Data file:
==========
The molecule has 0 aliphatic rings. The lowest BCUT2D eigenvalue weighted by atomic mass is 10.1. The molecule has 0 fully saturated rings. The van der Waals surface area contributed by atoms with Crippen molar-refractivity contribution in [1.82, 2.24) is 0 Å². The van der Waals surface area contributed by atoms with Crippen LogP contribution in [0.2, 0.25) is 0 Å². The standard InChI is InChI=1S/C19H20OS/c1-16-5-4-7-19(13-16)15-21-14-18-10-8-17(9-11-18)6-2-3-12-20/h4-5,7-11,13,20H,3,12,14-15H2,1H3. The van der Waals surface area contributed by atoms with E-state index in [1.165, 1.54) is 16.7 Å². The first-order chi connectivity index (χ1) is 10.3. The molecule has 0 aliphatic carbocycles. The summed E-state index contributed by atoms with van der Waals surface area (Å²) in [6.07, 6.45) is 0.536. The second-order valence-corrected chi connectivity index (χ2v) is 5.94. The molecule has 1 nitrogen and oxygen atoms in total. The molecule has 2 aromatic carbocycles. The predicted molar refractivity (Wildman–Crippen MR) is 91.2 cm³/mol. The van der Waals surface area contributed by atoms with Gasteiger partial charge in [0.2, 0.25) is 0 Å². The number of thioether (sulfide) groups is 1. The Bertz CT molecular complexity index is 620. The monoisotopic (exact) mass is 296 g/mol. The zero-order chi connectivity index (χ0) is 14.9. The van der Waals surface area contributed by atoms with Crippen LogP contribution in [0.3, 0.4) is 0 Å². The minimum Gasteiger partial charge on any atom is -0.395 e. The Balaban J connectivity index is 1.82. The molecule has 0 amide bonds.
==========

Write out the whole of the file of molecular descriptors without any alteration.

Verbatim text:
The molecule has 0 aliphatic rings. The lowest BCUT2D eigenvalue weighted by atomic mass is 10.1. The molecule has 0 fully saturated rings. The van der Waals surface area contributed by atoms with Crippen molar-refractivity contribution in [1.82, 2.24) is 0 Å². The van der Waals surface area contributed by atoms with Crippen LogP contribution in [0.2, 0.25) is 0 Å². The standard InChI is InChI=1S/C19H20OS/c1-16-5-4-7-19(13-16)15-21-14-18-10-8-17(9-11-18)6-2-3-12-20/h4-5,7-11,13,20H,3,12,14-15H2,1H3. The van der Waals surface area contributed by atoms with E-state index in [1.165, 1.54) is 16.7 Å². The first-order chi connectivity index (χ1) is 10.3. The molecule has 0 aliphatic carbocycles. The summed E-state index contributed by atoms with van der Waals surface area (Å²) in [6.07, 6.45) is 0.536. The second-order valence-corrected chi connectivity index (χ2v) is 5.94. The molecule has 1 nitrogen and oxygen atoms in total. The molecule has 2 aromatic carbocycles. The predicted molar refractivity (Wildman–Crippen MR) is 91.2 cm³/mol. The van der Waals surface area contributed by atoms with Gasteiger partial charge in [0.2, 0.25) is 0 Å². The number of thioether (sulfide) groups is 1. The Bertz CT molecular complexity index is 620. The monoisotopic (exact) mass is 296 g/mol. The zero-order chi connectivity index (χ0) is 14.9. The van der Waals surface area contributed by atoms with Crippen LogP contribution in [0.3, 0.4) is 0 Å². The minimum Gasteiger partial charge on any atom is -0.395 e. The Balaban J connectivity index is 1.82. The molecule has 0 amide bonds.